'Easy to get married' style trend to land a husband sparks debate in China

Japanese actress Satomi Ishihara in the 2014 TV drama Heartbroken Chocolatier.
PHOTO: Screengrab from Heartbroken Chocolatier

"A woman only wears makeup for those who appreciate her."

It is ancient saying from the Han Dynasty (206 BC-220 AD) that has been ingrained in Chinese people's minds for generations.

In ancient China, the styles and colors of women's clothes were often connected with men's taste.

Emperors' personal choices largely decided what would be fashionable. If the clothes, makeup or hairstyle of a concubine got special appreciation from an emperor, her style would be a trend that was followed by both the noble and common women.

Sometimes, the makeup and dress styles of popular prostitutes also influenced the nobles and royals.

Nowadays, clothes are more like a way to show the wearer's taste and character.

To a large number of Chinese women who are "working girls" and "working mothers", dressing up for men has become an old story.

However, not all of them think the same way.

Recently, a fashion trend named "easy to get married" style has sparked a series of debates on the internet since November.

Originally from Japan, the style highlights a woman's femininity and purity through liberal use of ice cream colors, faux fur and bow knots. Here are some key features of the "easy to get married" look:

1. It's important to show the shape of the legs and arms.

2. Breasts should be fully hidden to avoid looking vulgar.

3. One's hair is often dyed dark brown as a softer alternative to dull black.

4. Jewelry and other accessories should be fine and small, and never too big or with weird shapes.

5. A lipstick the colour of red bean paste, rather than bright red, is a better choice to seal the look.

People have suggested that wearers should speak softly and smile often to look cuter in such a style.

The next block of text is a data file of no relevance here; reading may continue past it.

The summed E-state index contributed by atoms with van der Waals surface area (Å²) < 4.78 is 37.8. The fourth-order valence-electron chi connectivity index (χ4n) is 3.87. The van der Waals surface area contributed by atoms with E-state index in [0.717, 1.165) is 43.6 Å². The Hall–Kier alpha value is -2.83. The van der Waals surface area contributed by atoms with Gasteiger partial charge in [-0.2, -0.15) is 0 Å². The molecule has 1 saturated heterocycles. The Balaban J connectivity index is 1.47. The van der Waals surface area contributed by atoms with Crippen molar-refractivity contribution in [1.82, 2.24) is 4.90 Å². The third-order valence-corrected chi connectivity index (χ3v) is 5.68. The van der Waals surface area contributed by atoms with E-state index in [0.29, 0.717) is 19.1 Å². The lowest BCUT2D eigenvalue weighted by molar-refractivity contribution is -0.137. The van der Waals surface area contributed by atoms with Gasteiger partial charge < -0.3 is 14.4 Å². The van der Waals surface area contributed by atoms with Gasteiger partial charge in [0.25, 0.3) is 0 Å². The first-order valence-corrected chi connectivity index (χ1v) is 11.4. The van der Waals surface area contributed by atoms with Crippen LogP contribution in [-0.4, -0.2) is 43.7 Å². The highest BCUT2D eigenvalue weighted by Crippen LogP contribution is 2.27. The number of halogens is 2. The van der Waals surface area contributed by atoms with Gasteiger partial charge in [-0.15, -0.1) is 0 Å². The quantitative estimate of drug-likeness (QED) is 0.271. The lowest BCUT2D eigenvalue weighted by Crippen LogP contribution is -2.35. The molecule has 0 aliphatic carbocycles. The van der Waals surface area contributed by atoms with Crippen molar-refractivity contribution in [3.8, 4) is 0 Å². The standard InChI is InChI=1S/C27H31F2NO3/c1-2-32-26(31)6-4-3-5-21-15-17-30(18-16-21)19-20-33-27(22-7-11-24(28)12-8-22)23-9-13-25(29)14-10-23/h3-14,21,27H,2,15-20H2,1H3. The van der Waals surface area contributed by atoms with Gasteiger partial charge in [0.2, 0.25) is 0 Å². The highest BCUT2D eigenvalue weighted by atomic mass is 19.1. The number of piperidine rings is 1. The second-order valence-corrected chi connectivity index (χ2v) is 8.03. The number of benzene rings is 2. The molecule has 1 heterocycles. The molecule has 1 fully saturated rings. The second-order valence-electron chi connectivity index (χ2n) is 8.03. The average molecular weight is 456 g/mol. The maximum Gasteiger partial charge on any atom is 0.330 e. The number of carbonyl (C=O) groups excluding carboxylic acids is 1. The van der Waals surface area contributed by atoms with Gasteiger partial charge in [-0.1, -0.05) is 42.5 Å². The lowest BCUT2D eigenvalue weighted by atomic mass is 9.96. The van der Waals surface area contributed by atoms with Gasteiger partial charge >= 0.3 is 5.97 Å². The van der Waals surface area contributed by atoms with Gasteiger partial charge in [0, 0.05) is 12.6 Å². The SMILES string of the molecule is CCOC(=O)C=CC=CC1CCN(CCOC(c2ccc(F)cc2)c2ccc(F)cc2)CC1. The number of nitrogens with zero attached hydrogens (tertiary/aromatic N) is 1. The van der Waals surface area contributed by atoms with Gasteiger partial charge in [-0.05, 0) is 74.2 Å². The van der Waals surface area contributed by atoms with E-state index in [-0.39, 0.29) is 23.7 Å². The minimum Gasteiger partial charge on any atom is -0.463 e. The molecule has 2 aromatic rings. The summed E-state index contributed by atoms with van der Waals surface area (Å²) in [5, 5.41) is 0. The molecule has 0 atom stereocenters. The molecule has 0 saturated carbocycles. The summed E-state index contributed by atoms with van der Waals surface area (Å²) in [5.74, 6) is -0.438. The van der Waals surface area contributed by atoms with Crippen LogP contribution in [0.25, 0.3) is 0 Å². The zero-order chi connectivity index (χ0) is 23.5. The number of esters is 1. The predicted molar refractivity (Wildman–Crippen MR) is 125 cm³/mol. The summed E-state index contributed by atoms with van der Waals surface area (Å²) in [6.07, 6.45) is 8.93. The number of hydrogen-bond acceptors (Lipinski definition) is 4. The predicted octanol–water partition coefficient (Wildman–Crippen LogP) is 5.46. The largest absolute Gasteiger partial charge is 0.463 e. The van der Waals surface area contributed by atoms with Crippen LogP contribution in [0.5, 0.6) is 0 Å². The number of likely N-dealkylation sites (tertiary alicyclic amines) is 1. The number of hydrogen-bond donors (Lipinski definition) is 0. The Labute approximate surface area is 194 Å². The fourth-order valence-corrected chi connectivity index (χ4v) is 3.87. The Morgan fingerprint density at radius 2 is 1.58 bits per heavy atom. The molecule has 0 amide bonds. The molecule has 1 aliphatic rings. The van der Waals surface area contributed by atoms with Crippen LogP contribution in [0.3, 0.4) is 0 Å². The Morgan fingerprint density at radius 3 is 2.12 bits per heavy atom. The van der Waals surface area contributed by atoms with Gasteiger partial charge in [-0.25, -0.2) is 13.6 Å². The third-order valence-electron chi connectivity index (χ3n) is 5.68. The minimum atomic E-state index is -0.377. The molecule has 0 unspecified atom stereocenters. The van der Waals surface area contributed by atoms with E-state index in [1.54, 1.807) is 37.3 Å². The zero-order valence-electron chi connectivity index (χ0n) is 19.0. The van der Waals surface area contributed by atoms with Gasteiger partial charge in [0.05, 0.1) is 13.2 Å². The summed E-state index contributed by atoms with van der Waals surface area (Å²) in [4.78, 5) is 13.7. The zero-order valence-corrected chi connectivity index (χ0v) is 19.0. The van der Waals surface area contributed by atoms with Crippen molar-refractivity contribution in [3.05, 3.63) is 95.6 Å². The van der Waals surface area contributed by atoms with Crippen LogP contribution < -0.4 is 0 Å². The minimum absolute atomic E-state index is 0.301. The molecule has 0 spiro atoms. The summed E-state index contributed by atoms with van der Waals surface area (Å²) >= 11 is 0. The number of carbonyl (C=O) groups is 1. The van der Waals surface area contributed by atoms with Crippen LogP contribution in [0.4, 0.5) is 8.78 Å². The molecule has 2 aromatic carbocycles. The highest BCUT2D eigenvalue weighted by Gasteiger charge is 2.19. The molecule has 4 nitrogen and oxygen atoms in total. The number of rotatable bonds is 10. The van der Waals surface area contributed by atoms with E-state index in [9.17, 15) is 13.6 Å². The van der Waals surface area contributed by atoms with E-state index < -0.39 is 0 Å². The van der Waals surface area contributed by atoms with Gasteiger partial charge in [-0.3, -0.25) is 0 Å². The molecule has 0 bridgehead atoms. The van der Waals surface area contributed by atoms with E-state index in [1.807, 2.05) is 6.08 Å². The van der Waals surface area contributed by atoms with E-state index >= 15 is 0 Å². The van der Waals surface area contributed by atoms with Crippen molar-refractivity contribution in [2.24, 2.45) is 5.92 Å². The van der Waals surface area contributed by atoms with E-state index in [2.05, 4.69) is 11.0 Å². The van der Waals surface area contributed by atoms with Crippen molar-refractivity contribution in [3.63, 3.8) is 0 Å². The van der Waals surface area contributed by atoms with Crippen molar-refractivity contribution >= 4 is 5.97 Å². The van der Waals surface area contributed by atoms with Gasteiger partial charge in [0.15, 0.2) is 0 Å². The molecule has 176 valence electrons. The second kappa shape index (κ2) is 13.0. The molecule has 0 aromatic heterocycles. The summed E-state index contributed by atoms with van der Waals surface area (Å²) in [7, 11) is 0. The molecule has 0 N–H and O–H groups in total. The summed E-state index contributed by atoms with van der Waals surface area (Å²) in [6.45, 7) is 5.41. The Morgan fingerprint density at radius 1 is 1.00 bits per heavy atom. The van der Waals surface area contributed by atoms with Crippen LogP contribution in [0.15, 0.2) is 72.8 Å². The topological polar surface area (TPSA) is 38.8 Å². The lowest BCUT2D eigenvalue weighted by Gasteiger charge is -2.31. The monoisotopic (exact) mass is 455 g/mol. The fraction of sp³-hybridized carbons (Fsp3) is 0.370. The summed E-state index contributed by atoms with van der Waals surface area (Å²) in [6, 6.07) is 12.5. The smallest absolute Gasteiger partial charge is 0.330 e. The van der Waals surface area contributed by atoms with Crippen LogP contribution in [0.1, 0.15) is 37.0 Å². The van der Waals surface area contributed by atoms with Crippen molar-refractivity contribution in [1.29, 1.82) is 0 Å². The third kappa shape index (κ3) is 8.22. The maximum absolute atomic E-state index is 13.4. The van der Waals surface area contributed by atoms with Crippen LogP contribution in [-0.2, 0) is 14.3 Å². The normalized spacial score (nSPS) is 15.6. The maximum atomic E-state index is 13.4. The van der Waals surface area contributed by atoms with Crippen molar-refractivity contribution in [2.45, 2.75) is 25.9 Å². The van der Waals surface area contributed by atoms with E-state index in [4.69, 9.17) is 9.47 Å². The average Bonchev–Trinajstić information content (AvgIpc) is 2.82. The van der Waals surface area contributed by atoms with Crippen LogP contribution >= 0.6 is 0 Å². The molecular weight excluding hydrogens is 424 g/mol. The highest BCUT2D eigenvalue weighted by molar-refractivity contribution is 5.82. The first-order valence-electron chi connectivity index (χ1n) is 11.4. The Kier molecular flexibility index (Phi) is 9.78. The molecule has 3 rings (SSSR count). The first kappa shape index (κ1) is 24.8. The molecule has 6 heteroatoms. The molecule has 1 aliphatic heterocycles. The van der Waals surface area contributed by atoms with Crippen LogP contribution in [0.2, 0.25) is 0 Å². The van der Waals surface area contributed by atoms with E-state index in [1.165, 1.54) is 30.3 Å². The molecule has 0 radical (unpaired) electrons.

Japanese actress Satomi Ishihara in the 2014 TV drama Heartbroken ChocolatierPhoto: Screengrab from Heartbroken Chocolatier

The look of Japanese actress Satomi Ishihara in the 2014 TV drama Heartbroken Chocolatier was rated by netizens as a typical example of what "easy to get married" looks like.

Among Chinese celebrities who have a similar wardrobe, the two most mentioned are Zhang Zetian and actress Guan Xiaotong.

The whole ensemble for the style implies the message, "I am nice, soft and pure, and also easygoing," which aligns with the values of a "good woman" in traditional Asian culture.

But intentionally following the style to win popularity among men was soon attacked by young Chinese people on the internet.

Chen Cangcang, a young fashion blogger, posted a story on Douban titled Following 'Easy to Get Married' Style is the Most Cheesy Thing I Can Imagine.

In the story, Chen said an independent woman would not take marriage as the only thing that mattered in her life. She will not dress up for marriage. Nowadays, only ignorant people would believe that marriage is more important than work to a woman.

Many women also disliked the look and the intention to win men's hearts through one's style of dress.

"I would rather not get married than pick up 'easy to get married' style," a Douban user Jimaojianzi said.

Although most female netizens said they would rather be themselves, some people showed suspicion.

"Don't undervalue the intention to wear clothes according to guys' taste. Both men and women would deck for their beloved ones and to make them happy. Who else they can dress up for? Animals?" said a netizen named Jason in a comment on Douban.